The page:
Nature Talks: Peanuts attract birds, squirrels and chipmunks

By STACEY COLE May 23. 2014 10:04PM

THIS PAST winter flocks of “winter” American robins and cedar waxwings have been rough on holly berry and other landscape bushes, according to mid- to late-February correspondents. Several photos of these hungry birds were enclosed to illustrate the point. One reader wrote (address not on letter) in part: “Approximately 40-50 birds fed about five feet from my window. Ten to 15 birds would fly from a Tamarack across a driveway, feed, and then return to where they came from. At one given time, they all flew away, a beautiful expressway to witness.”

A good friend, Alice Calvert, former State Representative from Alton, stated in a telephone conversation that her holly bushes were “completely stripped” by hungry deer, as well as large flocks of both winter bird visitors.

A reader (no address on letter) wrote in part: “Our son lives in West Seattle, Wash., in an urban area. His backyard is small but he has many trees, bushes, flowers, etc. He feeds the birds and squirrels with sunflower seeds and peanuts. His backyard is filled with wildlife, crows, blue jays, hummingbirds, squirrels and a mother raccoon with two lively babies. The squirrels come to his back door for peanuts. He called one of them Nancy. When he got married in a tent, Nancy sat there through the ceremony waiting patiently for her peanut. When he goes for a walk he takes peanuts with him and he has crows hopping along behind him.

“When we got home from our trip we decided to try putting out (unsalted) peanuts. We have always fed sunflower seeds and suet. My husband attached a couple of aluminum cups to the top of 4-by-4’s to feed peanuts on the deck. The blue jays swoop in to get their peanuts and then off to the maple tree. (We call it the peanut tree because under the tree is a pile of peanut shells.) We have a blue jay that grabs a peanut. Then there is the one that gets a small one down his throat so he can take a second one. The chipmunks get one in each cheek and a third sticking out of its mouth. In that way it can get three at a time. One clever chipmunk sits, opens the peanut, carries away the peanut and leaves the shells. The red squirrels chase everybody away.

“We started with the blue jays taking the peanuts. The other birds must have been watching. Pretty soon it was a red-bellied woodpecker. Every day he would go to the cup to get his peanut. The poor nuthatch tried and tried but couldn’t open the shell. He would hit the cup and it sounded like a tin drum. (I went out and opened some peanuts for him.). Next, the male cardinal took one. The funniest is the tufted titmouse. He grabs a peanut and it sticks out straight. It is almost bigger than he is. We’ve had hairy woodpeckers, but the shock was the Goldfinch sitting on the cup — I guess, to see what the fuss was all about.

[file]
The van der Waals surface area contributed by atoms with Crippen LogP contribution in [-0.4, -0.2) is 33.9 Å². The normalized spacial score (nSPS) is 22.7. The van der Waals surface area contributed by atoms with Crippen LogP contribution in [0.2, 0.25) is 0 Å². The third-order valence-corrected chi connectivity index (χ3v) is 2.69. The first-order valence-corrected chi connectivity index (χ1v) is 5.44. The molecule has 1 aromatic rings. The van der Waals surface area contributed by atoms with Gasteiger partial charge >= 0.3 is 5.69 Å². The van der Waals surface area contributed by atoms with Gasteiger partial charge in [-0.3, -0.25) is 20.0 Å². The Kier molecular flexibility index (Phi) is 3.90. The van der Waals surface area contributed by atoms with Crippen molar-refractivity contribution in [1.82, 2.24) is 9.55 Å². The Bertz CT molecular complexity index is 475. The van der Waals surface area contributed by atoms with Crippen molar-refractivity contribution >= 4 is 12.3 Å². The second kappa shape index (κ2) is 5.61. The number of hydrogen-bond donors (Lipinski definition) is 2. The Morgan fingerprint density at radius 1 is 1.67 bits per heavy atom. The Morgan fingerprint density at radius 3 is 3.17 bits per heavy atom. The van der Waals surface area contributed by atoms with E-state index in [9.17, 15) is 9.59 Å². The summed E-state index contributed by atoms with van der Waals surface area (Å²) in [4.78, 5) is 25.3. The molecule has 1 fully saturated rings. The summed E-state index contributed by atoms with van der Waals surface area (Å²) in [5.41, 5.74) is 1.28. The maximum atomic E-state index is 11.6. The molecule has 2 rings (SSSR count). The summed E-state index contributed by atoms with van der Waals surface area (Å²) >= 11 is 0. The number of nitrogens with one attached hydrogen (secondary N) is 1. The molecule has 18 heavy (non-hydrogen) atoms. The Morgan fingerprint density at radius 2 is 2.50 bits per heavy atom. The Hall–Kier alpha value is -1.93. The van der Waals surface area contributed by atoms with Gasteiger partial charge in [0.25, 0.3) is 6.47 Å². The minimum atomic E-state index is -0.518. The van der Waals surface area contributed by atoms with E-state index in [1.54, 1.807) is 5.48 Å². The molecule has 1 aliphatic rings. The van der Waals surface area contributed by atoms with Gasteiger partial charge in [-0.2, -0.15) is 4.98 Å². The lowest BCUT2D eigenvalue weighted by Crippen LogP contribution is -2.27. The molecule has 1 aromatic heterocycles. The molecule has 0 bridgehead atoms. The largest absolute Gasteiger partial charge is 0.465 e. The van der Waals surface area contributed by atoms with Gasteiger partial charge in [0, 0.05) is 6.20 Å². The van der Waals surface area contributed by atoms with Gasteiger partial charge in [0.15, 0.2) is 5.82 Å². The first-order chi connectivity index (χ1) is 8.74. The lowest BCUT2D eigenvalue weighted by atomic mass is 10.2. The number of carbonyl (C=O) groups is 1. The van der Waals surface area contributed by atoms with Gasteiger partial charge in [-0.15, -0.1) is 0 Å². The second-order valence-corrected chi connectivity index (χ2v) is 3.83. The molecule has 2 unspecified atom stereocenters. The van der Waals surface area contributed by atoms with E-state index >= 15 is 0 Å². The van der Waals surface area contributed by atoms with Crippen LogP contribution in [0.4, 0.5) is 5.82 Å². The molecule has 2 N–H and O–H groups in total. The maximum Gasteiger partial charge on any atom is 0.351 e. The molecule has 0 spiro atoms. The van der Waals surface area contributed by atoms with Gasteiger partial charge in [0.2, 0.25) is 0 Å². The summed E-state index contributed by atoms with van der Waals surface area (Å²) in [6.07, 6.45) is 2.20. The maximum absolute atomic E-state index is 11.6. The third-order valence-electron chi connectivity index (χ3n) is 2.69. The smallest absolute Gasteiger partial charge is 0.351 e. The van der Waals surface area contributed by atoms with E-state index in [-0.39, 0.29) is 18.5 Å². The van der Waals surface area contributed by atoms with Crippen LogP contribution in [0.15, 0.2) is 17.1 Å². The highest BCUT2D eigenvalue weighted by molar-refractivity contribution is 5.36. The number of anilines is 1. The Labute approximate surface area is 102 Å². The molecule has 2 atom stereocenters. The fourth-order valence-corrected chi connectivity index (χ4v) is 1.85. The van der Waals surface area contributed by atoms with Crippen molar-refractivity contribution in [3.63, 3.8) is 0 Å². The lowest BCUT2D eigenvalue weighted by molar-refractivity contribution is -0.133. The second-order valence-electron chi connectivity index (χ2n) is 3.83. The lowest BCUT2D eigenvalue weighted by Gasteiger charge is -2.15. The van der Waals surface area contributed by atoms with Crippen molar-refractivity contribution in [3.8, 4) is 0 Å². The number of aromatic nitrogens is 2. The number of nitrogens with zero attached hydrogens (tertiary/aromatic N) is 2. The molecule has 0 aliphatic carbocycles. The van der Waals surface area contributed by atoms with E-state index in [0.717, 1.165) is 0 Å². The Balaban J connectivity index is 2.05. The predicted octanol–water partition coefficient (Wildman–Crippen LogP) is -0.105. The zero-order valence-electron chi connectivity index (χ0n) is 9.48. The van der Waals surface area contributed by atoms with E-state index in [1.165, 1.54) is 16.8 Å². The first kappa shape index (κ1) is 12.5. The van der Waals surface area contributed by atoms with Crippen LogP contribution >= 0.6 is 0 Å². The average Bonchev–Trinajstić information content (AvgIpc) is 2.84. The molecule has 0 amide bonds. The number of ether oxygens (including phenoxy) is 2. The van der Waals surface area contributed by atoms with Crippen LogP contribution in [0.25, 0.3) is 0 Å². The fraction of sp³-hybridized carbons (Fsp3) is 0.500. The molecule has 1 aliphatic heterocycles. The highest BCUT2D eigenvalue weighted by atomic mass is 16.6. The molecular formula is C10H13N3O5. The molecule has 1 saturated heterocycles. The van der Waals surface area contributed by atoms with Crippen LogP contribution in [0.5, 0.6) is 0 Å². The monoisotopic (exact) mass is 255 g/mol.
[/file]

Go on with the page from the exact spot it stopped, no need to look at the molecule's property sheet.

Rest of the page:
“Just before Christmas, we had a black squirrel eating the suet. He had a reddish-brown belly. The other squirrels came for peanuts but he liked the suet. Then he found the sunflower seeds. The other day he discovered the peanuts. Every morning he is the first one on the deck looking for peanuts. Of course, as did the woman with the black chipmunk, we called him “Blackie.”

Last year one of our readers picked up a young crow from a highway. It was soaked with rain and he determined that the youngster could not make it on its own. Currently it is against the law in New Hampshire as only licensed animal rehabilitators legally can possess wild animals.

The crow, assumed to be a female, was named Hazel and we received frequent reports of her care. In a few days, she was released from a shed where she slept and was fed outside. She hung around the house, calling for food when hungry. On Sept. 30, 2013, she did not return to the house for food. Our correspondent heard the wild crows and walked out into their field, hollered to Hazel, and she flew down and landed on my friend’s arm and was fed hamburg. Early on the morning of Sept. 29, Hazel was called down, and landed on my friends head. It was not seen again after Sept. 30.

My friend wrote: “We have had a great time with her, lots of fun. She liked to untie my shoes or try to hide stuff in them. I hope she stays around this winter. Will miss her if she leaves.” On April 8, 2014, my friend wrote: “I was returning from a trip to Brattleboro and lightly tooted my horn at my daughter. She began flapping her arms as if trying to fly. Hazel was back! She took food from my daughter, but is a little skittish of me. It sure was a surprise to see her again and I hope she comes around to me. We’ll see what the summer will bring.” Great news!

Stacey Cole’s address is 529 W. Swanzey Road, Swanzey 03446.

Nature Talks

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